Rights for transgender people
Right-wing forces now claim that the Transgender Act is un-Islamic, four years after its historic and astonishing (given our tendency toward the right) multiparty passage. The current attacks against long-abused transgender people may have been motivated in part by the label “anti-religion.
The legislation is often comparable to other laws, but it also has gaps, such as those regarding marriage, adoption, access to gendered spaces, etc. Many campaigners fail to notice the gaps due to regional sensitivities. However, its critics now want to further undermine it by creating uncertainty and disinformation about transgenderism.
Many people mistake them for intersex individuals, who have unknown reproductive organs. While some intersex people identify as transgender, many accept the gender they were born with. However, transgender people frequently feel like a different gender or none at all, similar to non-binary people, despite having clearly determined organs. Intersex is widely accepted, while transgenderism is not. Scientific research has demonstrated that even if they do not share physical characteristics, from an early age, their brains may resemble that of the preferred gender. So they are constantly anxious.
Science claims that this condition is natural and not an illness, and that forcing the first sex can have negative physical and psychological effects. Many states forbid such dubious treatments, allowing people to change their gender on their own without having to undergo physical examinations or sex change surgery. The decision to have surgery is up to the individuals in question because to the cost, privacy concerns, and hazards.
Many people find it strange to choose to change their gender identification, which has traditionally been seen to be fixed based solely on physical characteristics. Research suggests that these identity criteria may have changed over time, nevertheless. Now, experts are concentrating on minds as well. Therefore, demands for organ checks disregard the differences in transgender brain chemistry. Furthermore, sustained self-identity is a powerful enough social test since it has a significant danger of being a fad or fraud because of their widespread exploitation, particularly in our state. Many people even long conceal their desires because of fear.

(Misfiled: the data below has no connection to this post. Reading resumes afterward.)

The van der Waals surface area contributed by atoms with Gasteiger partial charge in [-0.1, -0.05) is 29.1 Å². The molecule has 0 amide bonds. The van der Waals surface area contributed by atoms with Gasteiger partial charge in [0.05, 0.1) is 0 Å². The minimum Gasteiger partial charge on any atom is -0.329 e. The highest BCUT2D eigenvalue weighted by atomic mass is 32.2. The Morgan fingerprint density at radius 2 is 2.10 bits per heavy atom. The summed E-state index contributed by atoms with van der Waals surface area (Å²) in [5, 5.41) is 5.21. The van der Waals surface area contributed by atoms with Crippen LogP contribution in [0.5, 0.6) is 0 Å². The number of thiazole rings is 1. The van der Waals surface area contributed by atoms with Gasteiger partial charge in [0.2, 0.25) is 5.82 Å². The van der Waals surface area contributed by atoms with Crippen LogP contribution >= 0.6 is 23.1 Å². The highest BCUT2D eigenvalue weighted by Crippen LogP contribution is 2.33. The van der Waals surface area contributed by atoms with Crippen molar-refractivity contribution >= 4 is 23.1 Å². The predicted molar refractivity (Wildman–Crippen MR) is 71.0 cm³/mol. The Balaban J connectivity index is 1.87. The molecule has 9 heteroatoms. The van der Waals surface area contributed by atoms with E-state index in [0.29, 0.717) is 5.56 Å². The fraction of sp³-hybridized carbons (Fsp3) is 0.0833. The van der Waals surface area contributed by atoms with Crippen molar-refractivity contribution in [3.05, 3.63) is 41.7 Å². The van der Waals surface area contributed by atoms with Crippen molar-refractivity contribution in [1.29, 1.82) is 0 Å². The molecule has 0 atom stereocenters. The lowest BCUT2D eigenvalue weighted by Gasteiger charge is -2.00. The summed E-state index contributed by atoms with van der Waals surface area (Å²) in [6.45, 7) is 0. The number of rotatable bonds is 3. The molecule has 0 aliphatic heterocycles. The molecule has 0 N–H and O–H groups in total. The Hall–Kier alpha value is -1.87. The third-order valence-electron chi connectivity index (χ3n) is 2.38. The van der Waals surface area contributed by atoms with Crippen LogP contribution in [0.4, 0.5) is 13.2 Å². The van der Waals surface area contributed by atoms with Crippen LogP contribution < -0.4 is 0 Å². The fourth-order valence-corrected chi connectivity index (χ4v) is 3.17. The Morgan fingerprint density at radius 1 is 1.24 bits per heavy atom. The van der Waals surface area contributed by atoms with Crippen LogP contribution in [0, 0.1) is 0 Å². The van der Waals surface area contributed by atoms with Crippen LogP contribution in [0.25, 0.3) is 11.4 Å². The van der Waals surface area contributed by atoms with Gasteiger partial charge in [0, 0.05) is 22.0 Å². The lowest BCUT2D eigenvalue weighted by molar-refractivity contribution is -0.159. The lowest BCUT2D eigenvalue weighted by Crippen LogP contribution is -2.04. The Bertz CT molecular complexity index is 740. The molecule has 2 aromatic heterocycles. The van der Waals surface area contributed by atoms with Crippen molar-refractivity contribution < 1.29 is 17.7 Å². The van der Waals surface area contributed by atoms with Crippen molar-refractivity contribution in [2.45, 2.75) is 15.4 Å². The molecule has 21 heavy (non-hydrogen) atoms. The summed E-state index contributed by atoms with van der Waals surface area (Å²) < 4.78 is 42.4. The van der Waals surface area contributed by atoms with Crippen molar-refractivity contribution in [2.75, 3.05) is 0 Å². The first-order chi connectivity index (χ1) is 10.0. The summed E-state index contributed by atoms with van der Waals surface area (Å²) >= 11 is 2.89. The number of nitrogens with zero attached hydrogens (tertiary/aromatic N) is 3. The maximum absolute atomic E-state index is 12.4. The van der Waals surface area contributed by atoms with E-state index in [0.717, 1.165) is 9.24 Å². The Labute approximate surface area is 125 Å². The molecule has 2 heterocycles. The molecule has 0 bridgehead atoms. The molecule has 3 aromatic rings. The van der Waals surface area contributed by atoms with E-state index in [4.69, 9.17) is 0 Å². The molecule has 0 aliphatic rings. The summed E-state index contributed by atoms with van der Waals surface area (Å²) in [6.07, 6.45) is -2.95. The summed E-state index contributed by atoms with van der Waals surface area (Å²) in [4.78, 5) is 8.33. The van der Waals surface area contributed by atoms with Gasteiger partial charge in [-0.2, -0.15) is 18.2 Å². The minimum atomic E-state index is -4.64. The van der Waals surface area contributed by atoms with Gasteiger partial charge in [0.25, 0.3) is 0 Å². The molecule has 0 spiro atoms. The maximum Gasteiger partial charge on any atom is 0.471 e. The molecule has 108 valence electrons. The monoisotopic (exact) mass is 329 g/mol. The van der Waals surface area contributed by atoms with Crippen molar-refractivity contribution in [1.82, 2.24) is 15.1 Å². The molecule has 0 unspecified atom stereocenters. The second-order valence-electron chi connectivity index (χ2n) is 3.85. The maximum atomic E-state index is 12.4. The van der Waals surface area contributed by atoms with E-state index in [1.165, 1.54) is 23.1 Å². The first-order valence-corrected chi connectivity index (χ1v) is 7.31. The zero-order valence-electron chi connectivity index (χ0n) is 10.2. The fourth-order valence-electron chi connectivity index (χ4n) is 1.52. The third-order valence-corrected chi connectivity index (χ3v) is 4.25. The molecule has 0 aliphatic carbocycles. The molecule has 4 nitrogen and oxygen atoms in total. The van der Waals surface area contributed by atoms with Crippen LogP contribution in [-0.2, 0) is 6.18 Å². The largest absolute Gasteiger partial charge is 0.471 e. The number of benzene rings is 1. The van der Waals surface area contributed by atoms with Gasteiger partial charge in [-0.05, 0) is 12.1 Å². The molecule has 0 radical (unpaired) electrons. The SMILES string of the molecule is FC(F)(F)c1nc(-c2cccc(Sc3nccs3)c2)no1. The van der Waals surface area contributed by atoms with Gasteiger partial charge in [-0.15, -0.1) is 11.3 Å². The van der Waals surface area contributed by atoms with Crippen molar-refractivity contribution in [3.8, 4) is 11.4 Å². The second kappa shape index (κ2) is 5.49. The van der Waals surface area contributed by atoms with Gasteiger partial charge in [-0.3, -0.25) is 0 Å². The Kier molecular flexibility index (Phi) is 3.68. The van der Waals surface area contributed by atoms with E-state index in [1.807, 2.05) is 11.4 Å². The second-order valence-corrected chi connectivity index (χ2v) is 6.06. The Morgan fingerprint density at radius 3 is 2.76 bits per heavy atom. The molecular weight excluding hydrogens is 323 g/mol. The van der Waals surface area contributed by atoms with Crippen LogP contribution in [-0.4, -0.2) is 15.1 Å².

Critics have exaggerated the possibility that other people will suddenly demand changes to their race, age, species, etc. However, unlike examples involving transgenderism, neither science nor history supports such claims. A similar strict social test will discourage others from making the same pretense. Some people spread the ridiculous idea that Pakistani women might appear as men to receive bigger inheritance. But if a woman behaves improperly, her family will exclude her, and if she is married, she must receive a divorce. Even then, her family might reject her, forcing her to participate in a drawn-out, uncertain legal battle. Pakistani women, who frequently avoid pursuing their legitimate rights out of fear, cannot assume such a significant risk through fraud. Such situations have not occurred in the four years since the law was passed.
Some detractors of the measure have incited a panic among the public. The flaws in the statute were widened by its 2020 business rules. The legislation gives each person complete autonomy over gender reassignment, and corporate policies must follow parental regulations. In the Nadra databases, transsexual men and women are classified in gender categories that are different from the norm. Despite the fact that the legislation doesn’t explicitly specify this, they and intersex persons are only given the identity “X” on official documents. All of this heightens bias.
The ambiguous “X” symbol, unlike “F” and “M,” is dehumanising because it is not based on a gender name. In contrast to the 2018 law, a few people had their gender changed between the two predominant genders through protracted legal and surgical procedures. Many campaigners disregard such discrepancies because of regional traditions and a fear of losing even recent victories. However, others who oppose the bill now call for even more restrictions, such as physical examinations for changing identities and the elimination of free will. However, this only applies to intersex individuals, who frequently maintain their identity while having ambiguous reproductive organs. For many transgender persons who require the law more as their self-identity changes, frequently as a result of brain patterns, this shift may completely destroy the legislation. However, given their clear birth organs and lack of gender-change surgery, many people might fail organ testing. Some opponents of self-determination may even restrict surgery to intersex instances.
Some claim that the law promotes same-sex relationships. However, if a guy is allowed to officially identify himself as a woman, this might not be the case. By expanding access to sex-change surgery, it can assuage concerns as well. Some people’s criticism is based on the idea that religion forbids states from allowing citizens to self-select their gender. However, they just express their own opinions and do not provide convincing religious proof. We should support and accept transgender persons since they suffer for no fault of their own. One hopes that further rights are gained and that their limited freedom of choice, free from medical examinations, survives the anti-act movement.